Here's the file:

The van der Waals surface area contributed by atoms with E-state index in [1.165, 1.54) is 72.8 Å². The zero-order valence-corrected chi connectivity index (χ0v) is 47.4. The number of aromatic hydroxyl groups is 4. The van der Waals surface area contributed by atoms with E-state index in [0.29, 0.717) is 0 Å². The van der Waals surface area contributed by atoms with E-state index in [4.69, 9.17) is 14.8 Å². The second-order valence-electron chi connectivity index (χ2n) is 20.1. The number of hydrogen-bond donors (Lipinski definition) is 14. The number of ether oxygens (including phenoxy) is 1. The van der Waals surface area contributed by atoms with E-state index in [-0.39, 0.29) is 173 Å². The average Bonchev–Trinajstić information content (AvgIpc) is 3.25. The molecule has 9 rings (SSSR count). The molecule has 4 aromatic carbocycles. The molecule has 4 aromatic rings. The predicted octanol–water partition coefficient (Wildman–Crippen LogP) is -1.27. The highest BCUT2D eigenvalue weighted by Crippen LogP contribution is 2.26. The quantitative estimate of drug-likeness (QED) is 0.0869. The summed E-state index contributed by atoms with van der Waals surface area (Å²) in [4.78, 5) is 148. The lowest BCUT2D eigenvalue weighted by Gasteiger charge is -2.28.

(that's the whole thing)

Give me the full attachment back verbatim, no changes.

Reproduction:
The van der Waals surface area contributed by atoms with E-state index in [1.165, 1.54) is 72.8 Å². The zero-order valence-corrected chi connectivity index (χ0v) is 47.4. The number of aromatic hydroxyl groups is 4. The van der Waals surface area contributed by atoms with E-state index in [0.29, 0.717) is 0 Å². The van der Waals surface area contributed by atoms with E-state index in [4.69, 9.17) is 14.8 Å². The second-order valence-electron chi connectivity index (χ2n) is 20.1. The number of hydrogen-bond donors (Lipinski definition) is 14. The number of ether oxygens (including phenoxy) is 1. The van der Waals surface area contributed by atoms with E-state index in [-0.39, 0.29) is 173 Å². The average Bonchev–Trinajstić information content (AvgIpc) is 3.25. The molecule has 9 rings (SSSR count). The molecule has 4 aromatic carbocycles. The molecule has 4 aromatic rings. The predicted octanol–water partition coefficient (Wildman–Crippen LogP) is -1.27. The highest BCUT2D eigenvalue weighted by Crippen LogP contribution is 2.26. The quantitative estimate of drug-likeness (QED) is 0.0869. The summed E-state index contributed by atoms with van der Waals surface area (Å²) in [4.78, 5) is 148. The lowest BCUT2D eigenvalue weighted by Gasteiger charge is -2.28.